The UNESCO Convention on the Diversity of Cultural Expressions as a Coordination Framework to Promote Regulatory Coherence in the Creative Economy
Posted: 11 Jun 2014 Last revised: 19 Nov 2014
Date Written: August 21, 2014
The present contribution aims to inquire about business convergence in creative industries from the perspective of cultural diversity. It is based on the premise that the recognition of the creative and innovative component of the so-called “creative industries” or the “creative economy” confirms the need for non-economic factors and particularly cultural concerns to be taken into account in regulatory efforts addressing those industries. It examines the way new technologies and business convergence may affect the “trade and culture debate” vis-à-vis the World Trade Organization (WTO), and how the 2005 UNESCO Convention on the Protection and Promotion of the Diversity of Cultural Expressions (CDCE) may respond in a relevant manner to challenges brought therefrom.
Despite its weakly binding language, the CDCE contains principles, objectives and rules that set a comprehensive framework for policy “related to the protection and promotion of the diversity of cultural expressions” at the national, regional and international levels. A fundamental piece in such an approach is the explicit integration of cultural concerns into the concept of sustainable development. This contribution argues that the material and economic perspective adopted in the CDCE, based on the production and consumption of cultural goods and services, remains relevant and pertinent in the creative economy, despite business convergence. By prioritizing policy and regulatory coordination, this paper maintains that the main elements enshrined in the CDCE should be employed to contribute to greater coherence in view of the objective of promoting cultural diversity, including vis-à-vis the WTO and other international organizations.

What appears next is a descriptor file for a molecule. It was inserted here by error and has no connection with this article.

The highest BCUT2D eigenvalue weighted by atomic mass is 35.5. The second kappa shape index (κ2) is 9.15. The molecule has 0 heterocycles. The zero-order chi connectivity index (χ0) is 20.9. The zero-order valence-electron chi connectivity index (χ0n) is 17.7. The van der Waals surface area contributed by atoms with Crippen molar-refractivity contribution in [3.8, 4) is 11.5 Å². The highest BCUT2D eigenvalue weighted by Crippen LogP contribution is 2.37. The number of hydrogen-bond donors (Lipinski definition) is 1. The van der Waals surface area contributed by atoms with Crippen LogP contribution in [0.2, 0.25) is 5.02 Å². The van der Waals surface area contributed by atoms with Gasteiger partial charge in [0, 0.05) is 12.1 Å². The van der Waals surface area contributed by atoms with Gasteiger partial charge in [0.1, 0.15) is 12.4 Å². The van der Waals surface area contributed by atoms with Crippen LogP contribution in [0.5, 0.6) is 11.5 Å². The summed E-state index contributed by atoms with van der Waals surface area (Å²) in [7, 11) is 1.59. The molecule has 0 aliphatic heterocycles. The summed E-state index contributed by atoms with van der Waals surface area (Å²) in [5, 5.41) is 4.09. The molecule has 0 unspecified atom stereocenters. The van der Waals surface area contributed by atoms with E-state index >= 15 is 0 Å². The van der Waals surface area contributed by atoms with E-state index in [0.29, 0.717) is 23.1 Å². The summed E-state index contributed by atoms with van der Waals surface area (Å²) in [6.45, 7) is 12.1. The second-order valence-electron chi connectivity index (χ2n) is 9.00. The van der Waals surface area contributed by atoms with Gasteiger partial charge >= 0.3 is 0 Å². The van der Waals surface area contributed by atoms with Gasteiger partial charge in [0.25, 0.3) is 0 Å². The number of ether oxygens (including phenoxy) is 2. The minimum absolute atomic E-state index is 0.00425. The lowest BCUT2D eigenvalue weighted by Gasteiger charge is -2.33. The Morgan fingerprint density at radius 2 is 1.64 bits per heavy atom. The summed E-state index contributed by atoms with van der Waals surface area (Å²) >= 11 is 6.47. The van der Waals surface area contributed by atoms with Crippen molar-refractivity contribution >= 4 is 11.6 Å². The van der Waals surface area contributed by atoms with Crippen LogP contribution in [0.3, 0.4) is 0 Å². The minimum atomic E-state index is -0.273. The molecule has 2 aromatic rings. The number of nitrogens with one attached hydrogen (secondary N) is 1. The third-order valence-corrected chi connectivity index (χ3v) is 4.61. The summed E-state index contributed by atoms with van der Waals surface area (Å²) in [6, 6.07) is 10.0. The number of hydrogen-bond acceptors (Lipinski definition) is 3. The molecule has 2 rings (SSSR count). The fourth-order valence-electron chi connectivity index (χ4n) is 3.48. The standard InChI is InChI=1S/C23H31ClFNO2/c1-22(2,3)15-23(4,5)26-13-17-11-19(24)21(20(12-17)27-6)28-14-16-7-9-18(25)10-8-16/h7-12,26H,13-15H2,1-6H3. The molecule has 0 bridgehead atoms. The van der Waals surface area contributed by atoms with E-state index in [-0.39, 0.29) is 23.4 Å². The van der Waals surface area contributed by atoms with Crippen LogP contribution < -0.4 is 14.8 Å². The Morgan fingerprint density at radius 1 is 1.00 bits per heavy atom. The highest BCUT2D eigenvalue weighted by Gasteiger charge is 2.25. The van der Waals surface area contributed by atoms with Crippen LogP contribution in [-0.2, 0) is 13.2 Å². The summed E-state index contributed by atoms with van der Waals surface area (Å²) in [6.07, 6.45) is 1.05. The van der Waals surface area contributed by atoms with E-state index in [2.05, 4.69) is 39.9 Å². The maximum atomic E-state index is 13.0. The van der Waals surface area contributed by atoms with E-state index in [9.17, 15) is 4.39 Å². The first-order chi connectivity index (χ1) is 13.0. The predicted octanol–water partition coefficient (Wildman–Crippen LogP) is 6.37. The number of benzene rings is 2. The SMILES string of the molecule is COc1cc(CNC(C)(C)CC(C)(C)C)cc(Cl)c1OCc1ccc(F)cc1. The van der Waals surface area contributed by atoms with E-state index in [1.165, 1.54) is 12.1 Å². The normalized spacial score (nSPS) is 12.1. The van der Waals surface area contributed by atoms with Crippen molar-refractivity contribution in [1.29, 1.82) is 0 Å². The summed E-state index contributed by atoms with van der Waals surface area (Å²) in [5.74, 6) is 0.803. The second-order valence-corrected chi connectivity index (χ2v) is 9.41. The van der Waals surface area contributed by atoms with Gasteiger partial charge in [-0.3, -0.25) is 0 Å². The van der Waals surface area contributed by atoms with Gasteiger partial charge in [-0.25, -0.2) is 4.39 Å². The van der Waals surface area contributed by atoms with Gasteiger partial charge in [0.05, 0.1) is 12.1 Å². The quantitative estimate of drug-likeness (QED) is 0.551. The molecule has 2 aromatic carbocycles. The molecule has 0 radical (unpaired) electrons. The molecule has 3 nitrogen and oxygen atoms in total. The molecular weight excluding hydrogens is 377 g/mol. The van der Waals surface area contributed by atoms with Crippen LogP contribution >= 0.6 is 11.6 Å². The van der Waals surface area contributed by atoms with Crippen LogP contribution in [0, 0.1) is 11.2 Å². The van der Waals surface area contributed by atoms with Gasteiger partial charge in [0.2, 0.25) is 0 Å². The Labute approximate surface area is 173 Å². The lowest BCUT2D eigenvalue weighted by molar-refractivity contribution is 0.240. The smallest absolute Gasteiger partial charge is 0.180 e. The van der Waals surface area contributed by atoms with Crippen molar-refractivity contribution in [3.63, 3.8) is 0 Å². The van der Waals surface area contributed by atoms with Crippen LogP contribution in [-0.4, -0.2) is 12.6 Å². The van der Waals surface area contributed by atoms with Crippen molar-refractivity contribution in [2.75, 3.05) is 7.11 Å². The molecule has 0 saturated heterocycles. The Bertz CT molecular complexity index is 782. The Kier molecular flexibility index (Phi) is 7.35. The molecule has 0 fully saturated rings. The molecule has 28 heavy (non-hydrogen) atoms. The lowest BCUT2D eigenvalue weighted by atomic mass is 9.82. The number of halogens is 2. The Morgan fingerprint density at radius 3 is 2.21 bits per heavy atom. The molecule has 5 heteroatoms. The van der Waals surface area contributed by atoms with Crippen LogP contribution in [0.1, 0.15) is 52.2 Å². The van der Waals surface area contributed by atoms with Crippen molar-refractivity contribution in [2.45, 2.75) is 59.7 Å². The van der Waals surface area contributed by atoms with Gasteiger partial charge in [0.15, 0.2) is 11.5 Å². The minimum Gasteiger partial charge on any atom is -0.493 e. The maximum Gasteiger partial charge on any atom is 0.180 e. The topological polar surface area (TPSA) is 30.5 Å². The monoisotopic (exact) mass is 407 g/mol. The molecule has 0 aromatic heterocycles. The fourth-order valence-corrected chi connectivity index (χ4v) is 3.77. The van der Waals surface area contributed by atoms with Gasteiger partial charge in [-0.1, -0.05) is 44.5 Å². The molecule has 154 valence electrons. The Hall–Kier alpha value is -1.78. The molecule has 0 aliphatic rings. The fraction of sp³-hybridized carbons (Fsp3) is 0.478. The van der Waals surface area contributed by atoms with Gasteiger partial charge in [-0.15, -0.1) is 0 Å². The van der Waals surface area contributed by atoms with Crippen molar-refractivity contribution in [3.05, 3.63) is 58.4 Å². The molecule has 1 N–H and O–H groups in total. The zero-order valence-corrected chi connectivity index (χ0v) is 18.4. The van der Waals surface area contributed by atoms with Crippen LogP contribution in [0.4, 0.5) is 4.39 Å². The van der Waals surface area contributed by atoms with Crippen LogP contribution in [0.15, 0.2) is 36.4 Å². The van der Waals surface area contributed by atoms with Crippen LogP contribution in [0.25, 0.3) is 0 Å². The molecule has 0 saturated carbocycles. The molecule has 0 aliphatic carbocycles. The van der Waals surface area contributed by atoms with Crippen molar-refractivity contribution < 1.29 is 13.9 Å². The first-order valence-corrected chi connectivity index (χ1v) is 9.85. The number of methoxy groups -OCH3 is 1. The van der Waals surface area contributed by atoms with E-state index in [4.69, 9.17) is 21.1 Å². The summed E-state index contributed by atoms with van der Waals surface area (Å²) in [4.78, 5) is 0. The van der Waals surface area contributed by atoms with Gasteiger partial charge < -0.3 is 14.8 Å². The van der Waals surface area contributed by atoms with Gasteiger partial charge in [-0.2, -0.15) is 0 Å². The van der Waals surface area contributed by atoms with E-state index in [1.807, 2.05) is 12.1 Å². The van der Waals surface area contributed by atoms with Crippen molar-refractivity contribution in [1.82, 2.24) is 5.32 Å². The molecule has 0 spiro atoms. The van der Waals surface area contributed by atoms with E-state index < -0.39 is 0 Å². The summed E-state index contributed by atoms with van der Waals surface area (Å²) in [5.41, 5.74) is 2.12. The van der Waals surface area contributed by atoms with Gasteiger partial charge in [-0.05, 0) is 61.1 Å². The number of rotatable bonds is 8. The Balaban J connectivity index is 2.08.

Keywords: cultural/creative industries, diversity, cultural expressions, creative economy, regulatory/policy coordination and coherence, trade and culture debate, sustainable development, WTO, GATT, GATS
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